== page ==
Noted Beatle Historian, Bruce Spizer–who has minutely detailed the band’s career for most of his life, continues to find topics and areas to write about that he still hasn’t covered.
Bruce currently has a project that he’s working on that will feature fan’s recollections of “Yellow Submarine,” both the album soundtrack and the animated movie.
It dawned on me that I have not written anything about “Yellow Submarine,” so here we go!
I did see it in a theater when it was released, but it was nothing like the mayhem for “A Hard Days Night” or “Help.”
No, by this time Beatlemania had moved on.
The Beatles weren’t the only band in town anymore.
However, I was still excited about going to see “Yellow Submarine!”
Waiting patiently until I could go see it, I realized that if I didn’t go somewhere else that wasn’t my neighborhood theater–and soon, that I would not get that opportunity.
I couldn’t believe that the Warren Show in Detroit would pass on having “Yellow Submarine” considering how well they had done with the previous two films.
The Camelot Theater in Dearborn would be the closest theater of choice.
Having a few somewhat cheesy Medieval decorating accents that were supposed to make it look classy, The Camelot was a neighborhood theater that would usually show first run movies that had already had a run at the downtown movie houses.
Tipping me off that if I wanted to see the movie before it disappeared I had better do so, my older brother convinced me that it wouldn’t be around for long and would disappear soon.
So I grabbed some of my paperboy money, asked my Dad to drop off my sister, her friend and myself at the show and pick us up.
We went on a sunny Sunday afternoon for a matinee viewing.
After purchasing the tickets, we went inside the cavernous Camelot.
I don’t know how many seats they had inside, but I’ve read that theaters back then typically had about 500 seats. It was the kind of place that, until recently, would have been carved into 2-4 other rooms to act like a multiplex for discount films.
Although I was concerned, because of my previous Beatle movie experiences, that we might not get in nor get a seat.
We were three ticketholders surrounded by a sea of empty seats. There were maybe a total of ten of us in the theater.
Where was everybody????!!!!
This was still a Beatle production!
Some nice things going for the movie experience is that both the sound system and print were in excellent condition!
That was especially nice when the stunning section for “Only a Northern Song”–a song I had never heard before, came on!
To me, just that song was well worth the time and money!
But seeing “Yellow Submarine” was a far different experience than watching the Saturday morning cartoons.
The movie was dark and very…British.
Still being several years away from seeing Monty Python’s Flying Circus, that alone made the movie rather confusing.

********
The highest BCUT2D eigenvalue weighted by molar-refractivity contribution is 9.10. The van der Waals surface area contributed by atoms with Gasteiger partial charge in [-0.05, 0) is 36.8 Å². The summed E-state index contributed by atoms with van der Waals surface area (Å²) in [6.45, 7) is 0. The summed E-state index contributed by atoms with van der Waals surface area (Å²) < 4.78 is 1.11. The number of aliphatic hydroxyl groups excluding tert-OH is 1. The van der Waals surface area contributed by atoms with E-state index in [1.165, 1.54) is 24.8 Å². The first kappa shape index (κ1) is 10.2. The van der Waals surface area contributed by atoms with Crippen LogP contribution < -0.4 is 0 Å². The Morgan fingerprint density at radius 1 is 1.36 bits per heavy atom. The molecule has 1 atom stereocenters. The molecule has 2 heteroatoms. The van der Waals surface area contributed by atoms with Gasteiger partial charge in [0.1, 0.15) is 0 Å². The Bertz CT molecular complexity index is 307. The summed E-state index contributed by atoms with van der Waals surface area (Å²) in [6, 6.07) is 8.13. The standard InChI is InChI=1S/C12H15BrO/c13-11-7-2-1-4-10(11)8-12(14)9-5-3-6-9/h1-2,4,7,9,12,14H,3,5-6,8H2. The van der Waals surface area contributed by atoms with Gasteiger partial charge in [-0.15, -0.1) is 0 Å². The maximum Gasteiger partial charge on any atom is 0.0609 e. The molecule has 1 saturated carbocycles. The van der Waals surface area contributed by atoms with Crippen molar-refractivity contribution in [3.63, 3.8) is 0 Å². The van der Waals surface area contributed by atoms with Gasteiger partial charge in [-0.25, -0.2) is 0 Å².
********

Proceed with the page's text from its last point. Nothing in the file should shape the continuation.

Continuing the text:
I remember thinking: Why had The Beatles only made a cartoon for their English fans?
And it seemed that the serious parts seemed even more gloomy because of new animation techniques.
Of course, the opposite was true, too!
The colors and positive sections seemed brighter than we had ever witnessed before!
When “Yellow Submarine” was coming to an end, everyone else had made a hasty exit, so we were the only ones there when The Beatles themselves made an unexpected appearance at the end, to warn us about more blue meanies being sighted and we had to sing to scare them away!
My heroes showed up and remained my heroes!
Naturally, as serendipity would have it, “All You Need Is Love” would show up on the AM radio, which prompted us kids to start singing quite loudly and shouting about blue meanies!
My dad didn’t have a clue what caused this behavior!
Over the years, I saw the film again at a few Midnight movies.
That was always crazy and fun!
But I didn’t truly realize how good “Yellow Submarine” was until I showed it to my own children.
Hearing my son imitating Ringo and saying that he had, “a hole in me pocket” never failed to make us both explode in silly laughter!
And my daughter, who never really cared for The Beatles because, you know, I was so in awe of them, liked “Yellow Submarine” for the work of art that it is!
The soundtrack album for “Yellow Submarine” was one of the last Beatle albums that I bought.
There were only six songs, and I already owned two at the time. It didn’t seem to be a very good deal for a young kid without money.
It wasn’t until I frequently heard “It’s All Too Much” and “Hey Bulldog” on Detroit underground FM station WABX, that it motivated me to finally purchase it.
I seldom listen to side 2, even though I learned to really like the George Martin tracks on the previous soundtrack albums.
One last tidbit about my “Yellow Submarine” memories:
I have always been a rabid book reader and would often order the most on the monthly Scholastic Books order.
Well, I was the only one that ordered the above magazine out of all the classes, and it never appeared in another magazine!
I thought I really scored a major addition to my Beatles collection that everyone else had ignored!
And I still have it…somewhere!
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